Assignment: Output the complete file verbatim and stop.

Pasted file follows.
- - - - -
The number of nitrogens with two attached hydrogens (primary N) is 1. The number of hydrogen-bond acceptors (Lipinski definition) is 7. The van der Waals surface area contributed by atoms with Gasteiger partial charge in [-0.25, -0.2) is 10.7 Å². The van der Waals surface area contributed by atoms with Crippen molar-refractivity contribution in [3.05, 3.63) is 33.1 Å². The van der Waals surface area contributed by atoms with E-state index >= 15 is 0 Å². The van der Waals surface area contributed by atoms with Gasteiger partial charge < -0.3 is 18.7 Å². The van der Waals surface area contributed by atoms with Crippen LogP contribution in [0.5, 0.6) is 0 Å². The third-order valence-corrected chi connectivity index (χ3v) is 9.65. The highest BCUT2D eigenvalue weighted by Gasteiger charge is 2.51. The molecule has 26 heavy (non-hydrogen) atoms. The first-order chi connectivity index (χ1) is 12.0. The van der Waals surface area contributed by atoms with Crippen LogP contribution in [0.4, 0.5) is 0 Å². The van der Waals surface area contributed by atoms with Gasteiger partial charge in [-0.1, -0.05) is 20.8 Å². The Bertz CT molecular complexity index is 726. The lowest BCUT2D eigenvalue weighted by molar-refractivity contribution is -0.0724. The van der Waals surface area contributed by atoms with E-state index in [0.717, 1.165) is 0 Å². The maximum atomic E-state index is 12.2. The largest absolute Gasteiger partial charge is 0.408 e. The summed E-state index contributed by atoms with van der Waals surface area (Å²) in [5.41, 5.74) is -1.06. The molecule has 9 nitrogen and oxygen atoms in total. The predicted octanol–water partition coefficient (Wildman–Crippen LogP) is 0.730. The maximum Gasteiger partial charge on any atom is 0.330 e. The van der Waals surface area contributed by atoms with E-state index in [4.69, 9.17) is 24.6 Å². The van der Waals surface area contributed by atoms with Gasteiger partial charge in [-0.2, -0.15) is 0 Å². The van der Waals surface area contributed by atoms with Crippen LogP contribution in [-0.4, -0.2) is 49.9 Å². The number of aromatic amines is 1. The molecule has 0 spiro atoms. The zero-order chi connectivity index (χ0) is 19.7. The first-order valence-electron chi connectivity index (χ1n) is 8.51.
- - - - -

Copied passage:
The number of nitrogens with two attached hydrogens (primary N) is 1. The number of hydrogen-bond acceptors (Lipinski definition) is 7. The van der Waals surface area contributed by atoms with Gasteiger partial charge in [-0.25, -0.2) is 10.7 Å². The van der Waals surface area contributed by atoms with Crippen molar-refractivity contribution in [3.05, 3.63) is 33.1 Å². The van der Waals surface area contributed by atoms with E-state index >= 15 is 0 Å². The van der Waals surface area contributed by atoms with Gasteiger partial charge < -0.3 is 18.7 Å². The van der Waals surface area contributed by atoms with Crippen LogP contribution in [0.5, 0.6) is 0 Å². The third-order valence-corrected chi connectivity index (χ3v) is 9.65. The highest BCUT2D eigenvalue weighted by Gasteiger charge is 2.51. The molecule has 26 heavy (non-hydrogen) atoms. The first-order chi connectivity index (χ1) is 12.0. The van der Waals surface area contributed by atoms with Crippen LogP contribution in [0.4, 0.5) is 0 Å². The van der Waals surface area contributed by atoms with Gasteiger partial charge in [-0.1, -0.05) is 20.8 Å². The Bertz CT molecular complexity index is 726. The lowest BCUT2D eigenvalue weighted by molar-refractivity contribution is -0.0724. The van der Waals surface area contributed by atoms with E-state index in [0.717, 1.165) is 0 Å². The maximum atomic E-state index is 12.2. The largest absolute Gasteiger partial charge is 0.408 e. The summed E-state index contributed by atoms with van der Waals surface area (Å²) in [5.41, 5.74) is -1.06. The molecule has 9 nitrogen and oxygen atoms in total. The predicted octanol–water partition coefficient (Wildman–Crippen LogP) is 0.730. The maximum Gasteiger partial charge on any atom is 0.330 e. The van der Waals surface area contributed by atoms with E-state index in [4.69, 9.17) is 24.6 Å². The van der Waals surface area contributed by atoms with Gasteiger partial charge in [-0.2, -0.15) is 0 Å². The van der Waals surface area contributed by atoms with Crippen LogP contribution in [-0.4, -0.2) is 49.9 Å². The number of aromatic amines is 1. The molecule has 0 spiro atoms. The zero-order chi connectivity index (χ0) is 19.7. The first-order valence-electron chi connectivity index (χ1n) is 8.51.